Linda Yaccarino isn’t shy when it comes to talking tough about problems in the media industry or pushing for the highest ad prices she can get for her company, NBCUniversal. In recent months, the NBCU ad-sales chief has pressed for primetime prices for late-night’s “Saturday Night Live,” called out Facebook and slammed Nielsen.

Now, she’s sending a different type of message.

NBCUniversal has asked top media buyers, executives at rival TV networks and digital-media outlets, video distributors, ad-tech platforms and even a handful of advertisers to come together on November 28, according to five people familiar with the matter, to talk about a legion of problems the industry just can’t seem to dispel. Technology has granted couch potatoes a dizzying array of new ways to unhitch themselves from their traditional TV set. But the rise of flashy portable screens and the streaming video that fills them has bedeviled the media sector. Companies can’t agree upon a standard set of rules governing how ads are placed in these emerging venues, nor can they reach consensus on how to measure the viewers who watch them.

Without new policies, media companies ranging from ABC to Vice risk losing millions of dollars in advertising that keep their engines running.

“It’s intended to be intimate, less than 100 people,” said one media buyer who has seen the invitation. Yaccarino “wants people to check their egos and logos at the door and talk about some of the lingering issues impacting our business.”

The meeting underscores the risky situation facing the media and advertising sectors. Consumers have migrated to streaming video, subscription-video outlets and on-demand viewing. As they do, there are growing concerns about the quality of content on sites like YouTube or the quality of measurement on outlets such as Facebook.  And there is still no one standard methodology for tallying all this new activity. Various players – Nielsen, WPP’s GroupM, and different coalitions of media companies – have tried to put together their own systems. One idea recently launched is code-named “Thor,” and hopes to weave together a plan under which media outlets get paid when they can prove exposure to commercials helped drive a purchase.

All in all, the current scene sounds more like a Tower of Babel than it does a viable framework for the placement of billions of Madison Avenue’s dollars.

Little wonder many people see new urgency in getting as many parties together to come up with new solutions. Top media, measurement, technology and advertising executives have in recent days received an ornate package from Yaccarino. It’s said to be the size of a coffee-table book, wrapped in black and trussed up with a silk ribbon.  “I can’t imagine how much this box cost,” says one person who has seen it.

After recipients open it, paw through a series of plexiglass pieces and vinyl overlays and get down to the bottom, they come to an invitation – one Yaccarino (pictured, above) hopes will prompt the industry to tackle the issues in unified fashion.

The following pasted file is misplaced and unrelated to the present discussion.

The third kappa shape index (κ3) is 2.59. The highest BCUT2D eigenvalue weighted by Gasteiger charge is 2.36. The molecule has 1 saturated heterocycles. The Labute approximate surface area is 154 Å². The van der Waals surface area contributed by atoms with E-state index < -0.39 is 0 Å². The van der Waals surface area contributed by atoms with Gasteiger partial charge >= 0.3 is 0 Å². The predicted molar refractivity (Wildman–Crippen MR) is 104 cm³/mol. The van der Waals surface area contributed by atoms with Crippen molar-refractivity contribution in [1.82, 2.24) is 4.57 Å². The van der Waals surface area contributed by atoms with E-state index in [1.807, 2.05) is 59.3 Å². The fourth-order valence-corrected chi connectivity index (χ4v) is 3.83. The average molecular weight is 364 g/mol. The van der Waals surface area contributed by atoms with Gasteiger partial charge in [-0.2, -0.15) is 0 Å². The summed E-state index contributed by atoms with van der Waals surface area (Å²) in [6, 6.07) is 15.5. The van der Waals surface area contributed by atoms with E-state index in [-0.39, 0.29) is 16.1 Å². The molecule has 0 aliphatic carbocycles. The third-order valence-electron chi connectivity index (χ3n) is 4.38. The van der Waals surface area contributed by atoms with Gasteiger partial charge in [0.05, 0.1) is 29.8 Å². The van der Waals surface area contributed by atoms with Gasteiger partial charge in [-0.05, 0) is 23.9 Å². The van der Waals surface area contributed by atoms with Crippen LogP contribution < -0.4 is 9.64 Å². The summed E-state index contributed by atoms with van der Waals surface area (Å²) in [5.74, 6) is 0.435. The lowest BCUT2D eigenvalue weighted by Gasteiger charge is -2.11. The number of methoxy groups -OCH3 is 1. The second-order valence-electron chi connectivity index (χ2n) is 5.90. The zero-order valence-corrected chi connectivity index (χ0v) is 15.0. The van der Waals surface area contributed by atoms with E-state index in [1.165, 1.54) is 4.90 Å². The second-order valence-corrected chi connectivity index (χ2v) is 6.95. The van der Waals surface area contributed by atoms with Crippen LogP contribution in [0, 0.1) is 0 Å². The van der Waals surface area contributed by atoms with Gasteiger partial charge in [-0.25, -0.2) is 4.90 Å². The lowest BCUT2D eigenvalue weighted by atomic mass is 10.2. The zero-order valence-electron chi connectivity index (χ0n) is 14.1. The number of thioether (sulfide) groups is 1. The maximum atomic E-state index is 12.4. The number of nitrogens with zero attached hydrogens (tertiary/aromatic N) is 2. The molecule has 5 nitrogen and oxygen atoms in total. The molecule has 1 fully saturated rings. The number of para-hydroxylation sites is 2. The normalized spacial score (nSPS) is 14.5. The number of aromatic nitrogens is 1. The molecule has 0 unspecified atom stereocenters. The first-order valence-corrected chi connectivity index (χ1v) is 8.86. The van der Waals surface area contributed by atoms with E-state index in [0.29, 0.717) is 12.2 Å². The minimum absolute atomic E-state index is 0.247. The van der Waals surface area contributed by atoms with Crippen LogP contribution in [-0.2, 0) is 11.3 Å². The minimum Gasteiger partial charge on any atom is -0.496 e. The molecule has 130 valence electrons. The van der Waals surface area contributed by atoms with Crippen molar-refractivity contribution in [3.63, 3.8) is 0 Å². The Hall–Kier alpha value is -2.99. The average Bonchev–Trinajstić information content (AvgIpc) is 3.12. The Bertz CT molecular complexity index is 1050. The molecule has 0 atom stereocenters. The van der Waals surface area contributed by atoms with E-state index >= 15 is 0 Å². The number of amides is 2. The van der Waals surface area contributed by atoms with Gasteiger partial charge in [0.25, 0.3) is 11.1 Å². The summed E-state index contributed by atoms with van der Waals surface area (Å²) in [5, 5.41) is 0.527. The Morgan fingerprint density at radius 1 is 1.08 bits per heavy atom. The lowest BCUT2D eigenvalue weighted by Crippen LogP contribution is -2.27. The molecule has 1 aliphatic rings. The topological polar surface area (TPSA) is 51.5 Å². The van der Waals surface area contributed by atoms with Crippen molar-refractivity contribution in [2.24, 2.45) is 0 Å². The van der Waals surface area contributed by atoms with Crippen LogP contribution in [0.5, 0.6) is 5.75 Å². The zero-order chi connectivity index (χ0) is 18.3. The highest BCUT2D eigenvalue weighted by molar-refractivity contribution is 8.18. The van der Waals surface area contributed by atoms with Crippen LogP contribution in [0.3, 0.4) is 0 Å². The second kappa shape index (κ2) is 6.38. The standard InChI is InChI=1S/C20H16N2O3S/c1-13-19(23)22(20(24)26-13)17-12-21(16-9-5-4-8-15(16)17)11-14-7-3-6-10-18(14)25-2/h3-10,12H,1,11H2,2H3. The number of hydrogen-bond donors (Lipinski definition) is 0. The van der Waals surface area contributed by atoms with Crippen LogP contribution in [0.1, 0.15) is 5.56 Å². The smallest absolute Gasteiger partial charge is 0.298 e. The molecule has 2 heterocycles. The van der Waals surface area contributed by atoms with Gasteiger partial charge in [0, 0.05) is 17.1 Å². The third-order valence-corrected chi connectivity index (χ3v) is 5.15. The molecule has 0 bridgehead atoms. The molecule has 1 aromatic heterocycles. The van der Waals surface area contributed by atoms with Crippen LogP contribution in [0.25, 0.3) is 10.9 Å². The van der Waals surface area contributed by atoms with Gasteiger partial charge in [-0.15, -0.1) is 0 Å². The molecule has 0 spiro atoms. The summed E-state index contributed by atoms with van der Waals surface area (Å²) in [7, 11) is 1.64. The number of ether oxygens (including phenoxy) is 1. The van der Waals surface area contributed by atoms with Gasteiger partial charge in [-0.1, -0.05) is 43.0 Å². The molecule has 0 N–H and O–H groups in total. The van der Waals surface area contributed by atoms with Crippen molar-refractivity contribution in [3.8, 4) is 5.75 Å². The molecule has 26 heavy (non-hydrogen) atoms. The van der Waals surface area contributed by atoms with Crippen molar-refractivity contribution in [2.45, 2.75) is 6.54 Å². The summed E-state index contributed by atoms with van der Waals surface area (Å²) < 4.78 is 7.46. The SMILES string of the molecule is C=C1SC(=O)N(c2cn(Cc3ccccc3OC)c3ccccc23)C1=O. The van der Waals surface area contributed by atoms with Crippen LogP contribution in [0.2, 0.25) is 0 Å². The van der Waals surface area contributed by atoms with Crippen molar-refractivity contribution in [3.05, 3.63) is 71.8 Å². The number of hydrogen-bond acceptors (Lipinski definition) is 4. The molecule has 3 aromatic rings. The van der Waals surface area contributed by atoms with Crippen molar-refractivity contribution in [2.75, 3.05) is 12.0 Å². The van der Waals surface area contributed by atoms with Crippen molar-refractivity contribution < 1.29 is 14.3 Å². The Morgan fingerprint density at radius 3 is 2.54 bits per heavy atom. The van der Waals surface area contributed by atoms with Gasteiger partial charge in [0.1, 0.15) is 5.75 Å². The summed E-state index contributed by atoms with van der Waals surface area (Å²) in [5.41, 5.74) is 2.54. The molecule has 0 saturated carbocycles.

Among the topics slated for discussion, according to one person familiar with the situation: Measuring audiences; transparency in reporting ad results; and creating safe environments for advertisers. NBCUniversal declined to make executives available for comment.

The media sector has other sprawling conglomerates like 21st Century Fox or Walt Disney Co., but NBCUniversal has more reason than others to seem such a forum.

The company holds one of the biggest portfolio of TV networks, including Spanish-language broadcaster Telemundo. It’s owned by Comcast, which has made its own forays into video-on-demand and audience measurement. NBCU is a part owner of some of the digital era’s most prominent outlets, such as Snap Inc., Vox Media, Axios and Buzzfeed. NBCU struck a deal last year to be the exclusive U.S. seller of commercial space in the Apple News app. And over the next several months, NBCU is slated to broadcast the Super Bowl, the Winter Olympics and the World Cup – ensuring it has the full attention of many advertisers.

NBCUniversal has played an integral role in the past in getting the industry to change its ways.

In 2007, the company struck a massive ad deal with the large media-buying consortium GroupM that called for the first real use of so-called “commercial ratings.” Prior to that time, advertisers paid based on the number of people who watched programs. In the wake of the growing popularity of the DVR, more sponsors began to focus on who watched the ads, rather than skipping past them with a touch of the fast-forward button.

NBCU agreed to start using the new measurement system in exchange for GroupM parking more than $800 million of ads across the company’s broadcast and cable outlets. In doing so, it set in motion widespread use of the new metric, known as “C3,” because it tabulates the number of viewers who see an ad up to three days after it originally airs. Without NBCUniversal’s participation, the industry might have taken much longer to make the measure a business standard.